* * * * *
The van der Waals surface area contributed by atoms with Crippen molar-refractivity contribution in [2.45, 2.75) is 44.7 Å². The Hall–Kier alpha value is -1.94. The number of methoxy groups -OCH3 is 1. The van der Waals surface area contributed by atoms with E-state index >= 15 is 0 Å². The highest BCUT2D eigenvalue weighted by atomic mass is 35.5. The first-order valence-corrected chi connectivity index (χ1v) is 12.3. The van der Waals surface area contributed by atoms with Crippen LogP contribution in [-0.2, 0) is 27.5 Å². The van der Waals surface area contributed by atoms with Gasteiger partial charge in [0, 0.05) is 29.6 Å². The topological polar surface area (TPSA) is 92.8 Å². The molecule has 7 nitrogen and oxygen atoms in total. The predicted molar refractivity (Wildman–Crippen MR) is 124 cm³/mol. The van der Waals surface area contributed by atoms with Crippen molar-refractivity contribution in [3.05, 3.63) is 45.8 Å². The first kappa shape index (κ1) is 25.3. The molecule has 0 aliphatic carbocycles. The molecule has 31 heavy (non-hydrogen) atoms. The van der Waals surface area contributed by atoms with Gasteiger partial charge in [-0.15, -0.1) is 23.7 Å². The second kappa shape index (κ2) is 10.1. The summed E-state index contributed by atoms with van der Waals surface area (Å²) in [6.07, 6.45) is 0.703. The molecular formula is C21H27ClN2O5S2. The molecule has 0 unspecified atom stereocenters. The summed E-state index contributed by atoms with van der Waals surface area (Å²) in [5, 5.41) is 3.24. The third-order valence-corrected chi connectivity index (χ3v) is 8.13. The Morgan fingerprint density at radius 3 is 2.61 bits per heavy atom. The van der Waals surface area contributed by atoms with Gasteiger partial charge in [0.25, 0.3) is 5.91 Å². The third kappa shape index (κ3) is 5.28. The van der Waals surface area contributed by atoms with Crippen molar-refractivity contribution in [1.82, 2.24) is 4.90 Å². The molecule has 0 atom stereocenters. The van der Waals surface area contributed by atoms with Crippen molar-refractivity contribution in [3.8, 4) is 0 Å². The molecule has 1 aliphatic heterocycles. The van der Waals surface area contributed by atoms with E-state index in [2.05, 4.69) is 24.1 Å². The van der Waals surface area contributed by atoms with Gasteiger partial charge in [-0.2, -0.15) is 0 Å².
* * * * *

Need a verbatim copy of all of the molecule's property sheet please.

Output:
The van der Waals surface area contributed by atoms with Crippen molar-refractivity contribution in [2.45, 2.75) is 44.7 Å². The Hall–Kier alpha value is -1.94. The number of methoxy groups -OCH3 is 1. The van der Waals surface area contributed by atoms with E-state index >= 15 is 0 Å². The highest BCUT2D eigenvalue weighted by atomic mass is 35.5. The first-order valence-corrected chi connectivity index (χ1v) is 12.3. The van der Waals surface area contributed by atoms with Crippen LogP contribution in [-0.2, 0) is 27.5 Å². The van der Waals surface area contributed by atoms with Gasteiger partial charge in [0, 0.05) is 29.6 Å². The topological polar surface area (TPSA) is 92.8 Å². The molecule has 7 nitrogen and oxygen atoms in total. The predicted molar refractivity (Wildman–Crippen MR) is 124 cm³/mol. The van der Waals surface area contributed by atoms with Crippen molar-refractivity contribution in [3.05, 3.63) is 45.8 Å². The first kappa shape index (κ1) is 25.3. The molecule has 0 aliphatic carbocycles. The molecule has 31 heavy (non-hydrogen) atoms. The van der Waals surface area contributed by atoms with Gasteiger partial charge in [-0.15, -0.1) is 23.7 Å². The second kappa shape index (κ2) is 10.1. The summed E-state index contributed by atoms with van der Waals surface area (Å²) in [6.07, 6.45) is 0.703. The molecular formula is C21H27ClN2O5S2. The molecule has 0 unspecified atom stereocenters. The summed E-state index contributed by atoms with van der Waals surface area (Å²) in [5, 5.41) is 3.24. The third-order valence-corrected chi connectivity index (χ3v) is 8.13. The Morgan fingerprint density at radius 3 is 2.61 bits per heavy atom. The van der Waals surface area contributed by atoms with Gasteiger partial charge in [0.25, 0.3) is 5.91 Å². The third kappa shape index (κ3) is 5.28. The van der Waals surface area contributed by atoms with Crippen molar-refractivity contribution in [1.82, 2.24) is 4.90 Å². The molecule has 0 atom stereocenters. The van der Waals surface area contributed by atoms with Crippen molar-refractivity contribution in [3.8, 4) is 0 Å². The molecule has 1 aliphatic heterocycles. The van der Waals surface area contributed by atoms with E-state index in [2.05, 4.69) is 24.1 Å². The van der Waals surface area contributed by atoms with Gasteiger partial charge in [-0.2, -0.15) is 0 Å².